So spiritual support can be explored in career counseling through  recommended that counselors ask clients if they are spiritual and then encourage them to explain what spirituality means to them. As stated previously, spirituality will likely mean something unique to each individual client and can range from a relationship with a higher power or powers to a belief in a general life force. If a client is spiritual, counselors are encouraged to explore if and to what extent he or she derives support from his or her spirituality. For some clients, this support may come from connecting with a higher being, perhaps in the form of prayer or mediation. For others, support may come from connecting with other individuals in their spiritual community who may share similar beliefs and value systems. Regardless of the exact mechanism through which support is received, spiritual support can be powerful, especially for individuals who view their spirituality as a principal component of their self-concept. Without raising the question of the extent of a client’s spirituality, counselors may be overlooking an important piece of the client’s overall support network.

How Should Christians Date

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By Bridget Sengu

There are only two outcomes of relationships: that is to get married or breaking up. The secret is knowing how to handle a dating relationship so you know if the other person is worth marrying or he/ she is honored in the breakup.

Unfortunately, it seems like many young singles struggle to figure out just how to handle dating – and I’m not the only one who’s noticed how weird the Christian dating scene can be. As my friend Natasha, married and in her thirties, recently remarked, “I am sure glad I was not much of a Christian when I started dating my husband!”

I constantly hear old women small groups, murmuring, “My daughter was interested in this nice Christian boy, but he strung her along for a year and a half. The next one did too.” Or, “Buhle acted like they were friends but she told me later that they were hooking up on the side.” With that kind of dismal dating culture at play, let’s consider the options:

First, there’s Duggar Dating (Duggar dating is the modern-day form of arranged marriages). I donot have first-hand knowledge, but thanks to reality TV, I believe it appears to involve asking the woman’s dad if she is available to date, and possibly not kissing until the actual wedding.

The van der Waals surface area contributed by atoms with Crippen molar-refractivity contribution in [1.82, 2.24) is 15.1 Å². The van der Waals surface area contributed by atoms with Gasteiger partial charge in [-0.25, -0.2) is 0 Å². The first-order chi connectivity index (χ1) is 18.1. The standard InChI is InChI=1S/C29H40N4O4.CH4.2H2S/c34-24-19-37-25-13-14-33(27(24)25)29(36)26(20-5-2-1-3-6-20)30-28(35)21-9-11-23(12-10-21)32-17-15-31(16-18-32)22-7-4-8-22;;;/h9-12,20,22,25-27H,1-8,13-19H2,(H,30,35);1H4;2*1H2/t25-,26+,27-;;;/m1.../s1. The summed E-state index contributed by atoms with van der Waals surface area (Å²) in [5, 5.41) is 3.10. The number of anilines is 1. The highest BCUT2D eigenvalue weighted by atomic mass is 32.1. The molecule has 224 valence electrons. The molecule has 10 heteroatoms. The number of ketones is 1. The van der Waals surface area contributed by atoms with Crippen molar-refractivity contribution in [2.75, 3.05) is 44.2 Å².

Outside the Duggar-verse, there is the less overt but just as prevalent “ideal spouse” dating. This involves judging a potential guy or girl for the 38 qualities you are looking for in an ideal mate—before even grabbing coffee together. It’s like arranged marriages where no one is making the arrangements, and it doesnot seem to work very well.

At the opposite extreme, there is “Faux Christian Dating”—in which young Christians have no idea what to do with dating, so they avoid it. Instead of dating, lots of “hanging out” occurs. “Hanging out”, leads to all kinds of mixed feelings. Does he like me? Is she flirting? What does this text mean? Why did he sit next to me at church? Did she want my sweatshirt because she was cold, or because she likes me?

Sometimes the “hanging out” leads to hooking up, which is another uber-confusing side effect of the Faux Christian Dating cycle.

But what if there was another option? What if Christians just began to date like normal people—not dating toward immediate marriage and not eschewing dating for the less-desirable “hanging out” no man’s land? Here’s what I think it would require:

1) Date indiscriminately

Stop evaluating whether the guy who’s taken an interest in you is strong and tenderhearted enough to raise your future kids.

Stop evaluating whether the new girl at church is hot enough and “low-maintenance” enough for your liking.

If you take notice, if you are intrigued or interested, make a date! Get together—one on one. It is worth spending at least a little bit of time with the person before you decide if they are worth marrying.

2) Date casually